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the same sound, but differently spelled, and of different meaning.
Wright a worker in wood. The carpenter is sometimes called a housewright. Wheelwright, shipwright, millwright--the makers of wheels, of ships, and of mills.
Right not wrong.
Write to use a pen.
Rite-a religious ceremony. The baptism of infants is a rite.
Able hands-men able to work.
THE PATIENT BOY.
THERE was a journeyman, bricklayer in this town, a good workman, but a very drunken idle fellow; he spent at the dram shop almost all he earned, and left his wife and children to take care of themselves; to get food and clothes as they could.
They might all have starved, but for the eldest son, whom his father had brought up to help him at his work; and who was so industrious and attentive, that being now at the age of thirteen or fourteen, he was able to earn pretty good wages, every penny of which, that he could keep out of his father's hands, he brought to his mother.
When the brute of a father came home drunk, cursing and swearing, and in such an ill humour that his mother, and the rest of the children, durst not come near him for fear of a beating, this good lad (Tom was his name) kept close
to him, to pacify him, and get him quietly to
It happened one day, Tom in climbing up a high ladder, with a load of mortar on his head, missed his hold, and fell down to the bottom, on a heap of bricks and rubbish. The by-standers ran up to him, and found him all bloody, with his leg broken, and bent quite under him. They raised him up and sprinkled water in his face to recover him, for he had fainted.
As soon as he could speak, looking round, he cried with a faint voice, 66 Oh, what will become of my poor mother?" He was carried home; and a surgeon set the broken bone. His mother stood by in the greatest distress. "Don't cry, mother," said he, "I shall get well again in time." Not a word more, or a groan, was heard while the operation lasted. was obliged to lie in his bed many weeks, to walk upon crutches for several more, and he often wanted many comfortable things which the rich enjoy, but he did not complain.-He was very thankful when he got upon his legs again, and went to work once more.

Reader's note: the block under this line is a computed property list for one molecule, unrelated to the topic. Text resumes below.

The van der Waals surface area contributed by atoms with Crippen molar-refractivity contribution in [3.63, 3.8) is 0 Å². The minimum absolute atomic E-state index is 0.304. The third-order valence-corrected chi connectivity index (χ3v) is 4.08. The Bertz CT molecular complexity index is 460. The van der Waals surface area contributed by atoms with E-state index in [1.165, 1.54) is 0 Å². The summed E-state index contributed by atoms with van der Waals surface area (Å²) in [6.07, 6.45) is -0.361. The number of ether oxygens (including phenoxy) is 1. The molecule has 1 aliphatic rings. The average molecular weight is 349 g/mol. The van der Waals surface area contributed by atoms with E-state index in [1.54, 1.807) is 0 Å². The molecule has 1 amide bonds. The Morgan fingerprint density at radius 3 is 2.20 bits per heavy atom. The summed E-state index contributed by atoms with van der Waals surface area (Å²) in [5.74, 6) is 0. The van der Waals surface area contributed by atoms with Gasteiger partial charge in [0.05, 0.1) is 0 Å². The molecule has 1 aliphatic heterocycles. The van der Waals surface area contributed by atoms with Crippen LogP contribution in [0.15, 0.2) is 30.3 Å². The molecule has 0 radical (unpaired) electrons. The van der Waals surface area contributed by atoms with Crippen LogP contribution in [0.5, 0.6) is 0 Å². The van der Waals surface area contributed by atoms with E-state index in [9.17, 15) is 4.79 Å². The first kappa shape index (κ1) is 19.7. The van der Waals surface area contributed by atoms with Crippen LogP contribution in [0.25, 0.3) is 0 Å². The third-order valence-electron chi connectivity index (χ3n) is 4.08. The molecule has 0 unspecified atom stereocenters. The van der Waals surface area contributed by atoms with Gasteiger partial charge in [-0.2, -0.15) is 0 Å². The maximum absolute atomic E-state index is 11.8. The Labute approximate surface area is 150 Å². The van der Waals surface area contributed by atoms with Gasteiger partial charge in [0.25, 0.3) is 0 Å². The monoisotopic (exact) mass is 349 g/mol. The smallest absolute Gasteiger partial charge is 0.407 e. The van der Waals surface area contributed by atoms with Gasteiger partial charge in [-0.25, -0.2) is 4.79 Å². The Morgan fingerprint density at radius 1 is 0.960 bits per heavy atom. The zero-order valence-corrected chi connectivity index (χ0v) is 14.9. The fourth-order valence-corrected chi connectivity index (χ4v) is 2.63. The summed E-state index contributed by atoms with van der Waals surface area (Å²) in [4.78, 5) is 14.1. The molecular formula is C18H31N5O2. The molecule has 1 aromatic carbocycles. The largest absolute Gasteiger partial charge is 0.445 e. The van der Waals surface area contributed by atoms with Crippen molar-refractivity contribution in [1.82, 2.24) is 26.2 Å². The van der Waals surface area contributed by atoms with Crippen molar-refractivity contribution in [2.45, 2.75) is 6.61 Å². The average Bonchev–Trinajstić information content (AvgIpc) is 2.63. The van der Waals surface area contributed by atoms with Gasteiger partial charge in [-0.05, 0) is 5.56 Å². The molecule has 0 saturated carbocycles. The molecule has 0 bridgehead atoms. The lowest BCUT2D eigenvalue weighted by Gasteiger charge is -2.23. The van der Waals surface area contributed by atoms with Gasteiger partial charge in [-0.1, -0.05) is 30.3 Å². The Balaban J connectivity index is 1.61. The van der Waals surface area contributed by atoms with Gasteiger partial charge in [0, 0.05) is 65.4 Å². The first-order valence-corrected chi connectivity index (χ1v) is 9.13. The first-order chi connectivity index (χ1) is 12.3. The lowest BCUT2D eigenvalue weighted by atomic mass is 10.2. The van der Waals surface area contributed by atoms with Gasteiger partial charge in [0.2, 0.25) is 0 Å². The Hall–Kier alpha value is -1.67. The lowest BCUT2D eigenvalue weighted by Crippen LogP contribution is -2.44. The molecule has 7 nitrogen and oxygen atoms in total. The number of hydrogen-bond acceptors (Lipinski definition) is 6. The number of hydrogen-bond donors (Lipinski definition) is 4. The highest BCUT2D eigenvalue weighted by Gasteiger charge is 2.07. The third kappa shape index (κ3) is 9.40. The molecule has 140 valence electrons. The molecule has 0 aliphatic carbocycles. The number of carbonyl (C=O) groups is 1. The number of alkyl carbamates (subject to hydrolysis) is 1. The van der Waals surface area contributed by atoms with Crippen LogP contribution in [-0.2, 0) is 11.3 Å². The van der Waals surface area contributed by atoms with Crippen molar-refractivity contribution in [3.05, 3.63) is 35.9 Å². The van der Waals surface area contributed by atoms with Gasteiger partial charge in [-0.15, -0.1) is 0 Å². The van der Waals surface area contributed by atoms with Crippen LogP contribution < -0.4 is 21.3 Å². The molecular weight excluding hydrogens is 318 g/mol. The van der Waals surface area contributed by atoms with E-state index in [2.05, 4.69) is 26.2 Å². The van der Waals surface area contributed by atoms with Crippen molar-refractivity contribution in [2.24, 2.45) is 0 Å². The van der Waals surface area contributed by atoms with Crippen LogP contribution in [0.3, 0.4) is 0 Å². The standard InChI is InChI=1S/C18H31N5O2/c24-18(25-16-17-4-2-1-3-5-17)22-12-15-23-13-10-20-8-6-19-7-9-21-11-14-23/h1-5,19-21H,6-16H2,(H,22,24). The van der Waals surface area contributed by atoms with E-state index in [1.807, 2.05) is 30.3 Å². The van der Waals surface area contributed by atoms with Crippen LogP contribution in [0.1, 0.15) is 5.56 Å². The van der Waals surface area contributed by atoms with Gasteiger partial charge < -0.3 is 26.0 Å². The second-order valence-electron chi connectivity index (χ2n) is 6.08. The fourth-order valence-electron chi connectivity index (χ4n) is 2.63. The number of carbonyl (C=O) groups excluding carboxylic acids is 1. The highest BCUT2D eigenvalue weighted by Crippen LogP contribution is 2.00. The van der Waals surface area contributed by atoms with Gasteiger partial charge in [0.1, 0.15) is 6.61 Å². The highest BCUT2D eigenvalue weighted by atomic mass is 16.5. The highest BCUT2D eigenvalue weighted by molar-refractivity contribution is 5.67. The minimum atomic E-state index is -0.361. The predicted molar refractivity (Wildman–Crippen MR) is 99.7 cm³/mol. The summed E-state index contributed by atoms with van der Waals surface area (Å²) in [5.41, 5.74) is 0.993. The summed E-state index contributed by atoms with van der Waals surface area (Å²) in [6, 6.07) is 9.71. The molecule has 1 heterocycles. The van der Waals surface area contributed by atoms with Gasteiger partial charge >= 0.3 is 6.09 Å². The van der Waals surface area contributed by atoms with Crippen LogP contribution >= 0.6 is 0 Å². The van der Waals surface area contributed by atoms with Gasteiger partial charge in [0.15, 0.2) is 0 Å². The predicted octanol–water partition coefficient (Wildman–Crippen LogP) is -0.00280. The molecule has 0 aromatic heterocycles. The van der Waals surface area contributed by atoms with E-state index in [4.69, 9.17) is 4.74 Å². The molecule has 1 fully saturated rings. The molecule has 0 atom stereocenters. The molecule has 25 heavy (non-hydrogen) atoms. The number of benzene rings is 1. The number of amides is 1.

Children who make a great noise when they are forced to have a tooth drawn, or when they have a splinter or a thorn taken out with a needle, will do well to remember poor Tom. EVENINGS AT HOME.
DIFFERENT STATIONS IN LIFE.
LITTLE Sally Meanwell had been one day to pay an afternoon's visit to Miss Harriet, the daughter of Mr. Pemberton. The evening proving rainy, she was sent home in Mr. Pemberton's coach; and on her return, the following conversation passed between her and her mother.
Mrs. Meanwell. Well, my dear, I hope you have had a pleasant visit.
Sally. Oh yes, mamma, very pleasant: you cannot think what a great many fine things I have seen. And then, it is so charming to ride
in a coach.
Mrs. M. I suppose Miss Harriet showed you all her playthings.
Sally. Oh yes, such fine large dolls, so smartly dressed, as I never saw in my life before. Then she has a baby house, and all sorts of furniture in it. And she showed me all her fine clothes for the next ball; there's a white frock all full of spangles and pink ribbons; you can't think how beautiful it looks.